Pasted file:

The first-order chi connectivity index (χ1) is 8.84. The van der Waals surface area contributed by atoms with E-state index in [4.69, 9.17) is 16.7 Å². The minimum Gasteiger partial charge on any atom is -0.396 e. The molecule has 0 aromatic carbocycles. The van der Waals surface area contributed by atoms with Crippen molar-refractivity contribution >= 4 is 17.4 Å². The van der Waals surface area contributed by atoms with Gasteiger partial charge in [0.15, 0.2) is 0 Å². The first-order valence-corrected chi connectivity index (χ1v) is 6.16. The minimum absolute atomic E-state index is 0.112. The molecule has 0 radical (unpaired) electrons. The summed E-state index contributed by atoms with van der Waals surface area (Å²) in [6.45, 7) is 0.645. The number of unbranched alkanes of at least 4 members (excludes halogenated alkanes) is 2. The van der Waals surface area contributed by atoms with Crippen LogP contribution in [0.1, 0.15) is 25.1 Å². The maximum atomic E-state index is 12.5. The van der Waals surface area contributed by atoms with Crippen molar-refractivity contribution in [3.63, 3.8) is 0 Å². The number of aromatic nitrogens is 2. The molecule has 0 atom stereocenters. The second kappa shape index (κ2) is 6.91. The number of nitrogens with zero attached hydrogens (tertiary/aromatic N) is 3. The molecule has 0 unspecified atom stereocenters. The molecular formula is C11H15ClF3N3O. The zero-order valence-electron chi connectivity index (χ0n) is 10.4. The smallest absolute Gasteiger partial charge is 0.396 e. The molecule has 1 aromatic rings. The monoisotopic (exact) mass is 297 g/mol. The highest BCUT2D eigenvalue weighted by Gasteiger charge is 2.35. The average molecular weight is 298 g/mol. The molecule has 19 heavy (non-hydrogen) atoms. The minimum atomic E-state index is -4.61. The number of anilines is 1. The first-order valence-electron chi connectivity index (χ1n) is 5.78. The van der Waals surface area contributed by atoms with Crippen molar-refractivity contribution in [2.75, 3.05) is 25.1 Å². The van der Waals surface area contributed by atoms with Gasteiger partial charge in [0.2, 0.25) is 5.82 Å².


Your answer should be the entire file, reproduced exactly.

The first-order chi connectivity index (χ1) is 8.84. The van der Waals surface area contributed by atoms with E-state index in [4.69, 9.17) is 16.7 Å². The minimum Gasteiger partial charge on any atom is -0.396 e. The molecule has 0 aromatic carbocycles. The van der Waals surface area contributed by atoms with Crippen molar-refractivity contribution >= 4 is 17.4 Å². The van der Waals surface area contributed by atoms with Gasteiger partial charge in [0.15, 0.2) is 0 Å². The first-order valence-corrected chi connectivity index (χ1v) is 6.16. The minimum absolute atomic E-state index is 0.112. The molecule has 0 radical (unpaired) electrons. The summed E-state index contributed by atoms with van der Waals surface area (Å²) in [6.45, 7) is 0.645. The number of unbranched alkanes of at least 4 members (excludes halogenated alkanes) is 2. The van der Waals surface area contributed by atoms with Crippen LogP contribution in [0.1, 0.15) is 25.1 Å². The maximum atomic E-state index is 12.5. The van der Waals surface area contributed by atoms with Crippen molar-refractivity contribution in [3.63, 3.8) is 0 Å². The number of aromatic nitrogens is 2. The molecule has 0 atom stereocenters. The second kappa shape index (κ2) is 6.91. The number of nitrogens with zero attached hydrogens (tertiary/aromatic N) is 3. The molecule has 0 unspecified atom stereocenters. The molecular formula is C11H15ClF3N3O. The zero-order valence-electron chi connectivity index (χ0n) is 10.4. The smallest absolute Gasteiger partial charge is 0.396 e. The molecule has 1 aromatic rings. The monoisotopic (exact) mass is 297 g/mol. The highest BCUT2D eigenvalue weighted by Gasteiger charge is 2.35. The average molecular weight is 298 g/mol. The molecule has 19 heavy (non-hydrogen) atoms. The minimum atomic E-state index is -4.61. The number of anilines is 1. The first-order valence-electron chi connectivity index (χ1n) is 5.78. The van der Waals surface area contributed by atoms with Crippen molar-refractivity contribution in [2.75, 3.05) is 25.1 Å². The van der Waals surface area contributed by atoms with Gasteiger partial charge in [0.2, 0.25) is 5.82 Å².